State Policy Network
New SPN report outlines how states can encourage education entrepreneurship
Education entrepreneurs are creating innovative K-12 learning options for families, including microschools, learning pods, and co-learning spaces

To heed parents’ growing demand for more education options, states across the country are adopting parental choice policies, including Education Savings Accounts (ESAs) and scholarship or voucher programs. These reforms redirect education tax dollars to parents so they can put that money towards alternative education options, including private school.

These policies empower parents to choose the best learning environment for their child, whether that’s public school, private school, or even homeschool. However, there are additional policies states can adopt to encourage more education options for families.

In a new report, State Policy Network Education Policy Fellow Kerry McDonald outlines how states can encourage education entrepreneurs who create innovative K-12 learning options for students, including microschools, learning pods, co-learning spaces, homeschool-based learning organizations, and virtual and hybrid schools.

These alternative learning models are sprouting up across the country—driven in large part by parents and education entrepreneurs who were dissatisfied with the limited choices they have in education.

Despite their growing popularity, the education entrepreneurs behind these innovative learning options often face significant regulatory barriers that prevent them from expanding their product to more families.

Burdensome regulations are preventing students from accessing innovative learning options

State Policy Network sat down with more than two dozen K-12 education entrepreneurs to better understand the challenges these startups face and develop solutions that allow education entrepreneurs to expand their product so even more students can access these alternative learning options.

McDonald added:

“Despite regulatory hurdles and startup challenges, education entrepreneurs are pushing ahead to introduce and expand new K–12 learning models to replace outdated ones. But it shouldn’t be so hard for them to do so. State-level policy reforms geared at reducing regulations and encouraging small business startups could propel the newfound national momentum for entrepreneurship to even greater heights, opening up more learning possibilities.”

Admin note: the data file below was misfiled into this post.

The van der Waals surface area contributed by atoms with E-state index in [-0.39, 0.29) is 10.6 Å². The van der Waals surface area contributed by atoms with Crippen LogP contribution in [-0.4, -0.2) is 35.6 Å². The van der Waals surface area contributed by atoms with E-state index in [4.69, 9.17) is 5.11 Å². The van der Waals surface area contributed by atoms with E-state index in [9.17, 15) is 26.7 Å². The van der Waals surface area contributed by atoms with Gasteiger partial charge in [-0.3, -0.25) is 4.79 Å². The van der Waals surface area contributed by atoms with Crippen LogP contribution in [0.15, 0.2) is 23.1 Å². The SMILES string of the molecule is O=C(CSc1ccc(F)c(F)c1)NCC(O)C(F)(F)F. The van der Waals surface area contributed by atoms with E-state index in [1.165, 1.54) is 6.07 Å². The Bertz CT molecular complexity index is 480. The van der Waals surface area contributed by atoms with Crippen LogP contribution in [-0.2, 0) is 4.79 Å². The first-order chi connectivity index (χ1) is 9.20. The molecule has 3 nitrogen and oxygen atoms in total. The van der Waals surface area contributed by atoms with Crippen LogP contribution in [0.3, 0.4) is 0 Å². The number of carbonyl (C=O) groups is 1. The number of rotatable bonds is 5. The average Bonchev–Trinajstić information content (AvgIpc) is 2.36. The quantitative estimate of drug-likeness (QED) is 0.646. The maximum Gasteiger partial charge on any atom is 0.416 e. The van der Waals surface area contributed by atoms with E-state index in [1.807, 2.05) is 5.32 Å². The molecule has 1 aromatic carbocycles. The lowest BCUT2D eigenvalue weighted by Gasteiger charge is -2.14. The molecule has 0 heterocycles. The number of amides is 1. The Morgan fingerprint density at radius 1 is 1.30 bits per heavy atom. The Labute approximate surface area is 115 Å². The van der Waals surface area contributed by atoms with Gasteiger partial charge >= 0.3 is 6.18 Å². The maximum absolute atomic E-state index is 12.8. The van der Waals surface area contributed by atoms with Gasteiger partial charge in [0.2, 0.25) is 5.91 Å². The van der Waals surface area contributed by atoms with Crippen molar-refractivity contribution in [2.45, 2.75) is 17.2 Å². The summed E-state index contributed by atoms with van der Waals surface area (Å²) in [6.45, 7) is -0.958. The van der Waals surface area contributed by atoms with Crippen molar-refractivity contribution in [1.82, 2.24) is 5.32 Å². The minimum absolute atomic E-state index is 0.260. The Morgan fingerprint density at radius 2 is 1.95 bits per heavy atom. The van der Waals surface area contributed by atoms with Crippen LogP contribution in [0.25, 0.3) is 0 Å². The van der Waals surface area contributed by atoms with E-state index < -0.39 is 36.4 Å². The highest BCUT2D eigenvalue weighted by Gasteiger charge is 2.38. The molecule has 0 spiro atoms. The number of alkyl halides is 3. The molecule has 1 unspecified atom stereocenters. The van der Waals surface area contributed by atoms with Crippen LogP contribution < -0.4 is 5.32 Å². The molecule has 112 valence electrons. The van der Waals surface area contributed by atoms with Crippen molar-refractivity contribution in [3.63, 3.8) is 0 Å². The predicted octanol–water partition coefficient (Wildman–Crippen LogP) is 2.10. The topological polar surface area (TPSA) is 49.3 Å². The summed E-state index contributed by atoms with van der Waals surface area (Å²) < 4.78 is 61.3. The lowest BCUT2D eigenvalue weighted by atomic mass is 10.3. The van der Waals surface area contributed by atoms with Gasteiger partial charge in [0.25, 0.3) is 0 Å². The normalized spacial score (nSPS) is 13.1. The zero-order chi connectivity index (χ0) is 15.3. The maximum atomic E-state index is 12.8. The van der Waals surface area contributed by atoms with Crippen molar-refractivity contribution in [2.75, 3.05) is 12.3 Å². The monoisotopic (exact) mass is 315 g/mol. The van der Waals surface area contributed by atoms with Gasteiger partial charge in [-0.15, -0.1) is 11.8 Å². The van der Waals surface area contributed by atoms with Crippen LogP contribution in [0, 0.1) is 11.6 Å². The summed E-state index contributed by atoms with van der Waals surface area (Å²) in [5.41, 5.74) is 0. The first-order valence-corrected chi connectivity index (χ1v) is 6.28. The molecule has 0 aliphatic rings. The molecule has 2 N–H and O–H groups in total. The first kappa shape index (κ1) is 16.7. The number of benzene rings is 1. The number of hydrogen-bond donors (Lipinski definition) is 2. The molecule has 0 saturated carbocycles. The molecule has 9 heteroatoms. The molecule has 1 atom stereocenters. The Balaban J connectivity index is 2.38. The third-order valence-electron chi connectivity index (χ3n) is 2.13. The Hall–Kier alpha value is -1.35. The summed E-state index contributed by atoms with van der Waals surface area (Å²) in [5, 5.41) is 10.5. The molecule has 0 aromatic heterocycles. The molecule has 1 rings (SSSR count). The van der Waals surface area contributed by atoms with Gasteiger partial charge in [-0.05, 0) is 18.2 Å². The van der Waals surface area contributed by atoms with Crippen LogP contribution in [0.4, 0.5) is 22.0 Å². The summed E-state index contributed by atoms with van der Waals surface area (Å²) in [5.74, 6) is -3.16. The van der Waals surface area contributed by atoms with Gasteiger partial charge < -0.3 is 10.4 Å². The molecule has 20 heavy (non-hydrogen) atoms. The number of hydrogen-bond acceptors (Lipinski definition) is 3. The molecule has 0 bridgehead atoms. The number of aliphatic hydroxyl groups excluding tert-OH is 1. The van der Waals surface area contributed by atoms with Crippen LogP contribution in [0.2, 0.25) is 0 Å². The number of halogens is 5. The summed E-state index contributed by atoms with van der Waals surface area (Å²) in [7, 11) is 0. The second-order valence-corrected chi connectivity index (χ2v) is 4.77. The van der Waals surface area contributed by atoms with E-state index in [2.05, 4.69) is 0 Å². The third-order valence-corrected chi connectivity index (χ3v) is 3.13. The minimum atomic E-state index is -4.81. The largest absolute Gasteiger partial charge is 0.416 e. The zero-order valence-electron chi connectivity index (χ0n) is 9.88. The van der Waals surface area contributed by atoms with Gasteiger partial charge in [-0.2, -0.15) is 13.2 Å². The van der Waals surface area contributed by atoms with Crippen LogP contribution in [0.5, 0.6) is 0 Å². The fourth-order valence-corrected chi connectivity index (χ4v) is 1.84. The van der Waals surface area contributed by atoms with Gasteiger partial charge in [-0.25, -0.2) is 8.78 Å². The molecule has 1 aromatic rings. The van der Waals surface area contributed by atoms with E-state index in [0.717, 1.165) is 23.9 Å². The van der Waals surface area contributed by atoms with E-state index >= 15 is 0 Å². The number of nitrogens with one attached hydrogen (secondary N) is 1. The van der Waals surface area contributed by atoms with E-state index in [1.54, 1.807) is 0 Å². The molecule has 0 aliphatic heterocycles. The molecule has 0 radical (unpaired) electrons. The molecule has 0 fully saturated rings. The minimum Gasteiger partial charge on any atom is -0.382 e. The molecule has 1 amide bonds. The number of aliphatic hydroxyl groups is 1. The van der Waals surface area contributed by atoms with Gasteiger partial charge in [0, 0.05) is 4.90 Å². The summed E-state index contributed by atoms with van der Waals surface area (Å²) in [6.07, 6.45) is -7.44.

Promoting and supporting education entrepreneurship and innovation: 7 policy recommendations for states

As outlined in the report, below are seven policy recommendations that will help expand K–12 learning options for more families:

  1. Reduce early childhood care licensing requirements for emerging learning models
  2. Expand exemptions to childcare licensing regulations
  3. Create “innovation tracks” for alternative licensing
  4. Ease zoning restrictions
  5. Expand homeschooling freedoms
  6. Make it easier to start a private school
  7. Loosen compulsory school attendance laws

State think tanks can encourage education innovation and entrepreneurship

McDonald also points out state think tanks can play a pivotal role in helping the people in their communities access these innovative learning options.

Think tanks could create informative resource guides and curate relevant links on their websites for aspiring education entrepreneurs in their states, and they could offer webinars and workshops to help these entrepreneurs get the information and support they need to launch and grow successful education organizations.

Download the full report here.

To talk to author Kerry McDonald, please contact SPN’s Media Relations Manager, Camille Walsh, at

Organization: State Policy Network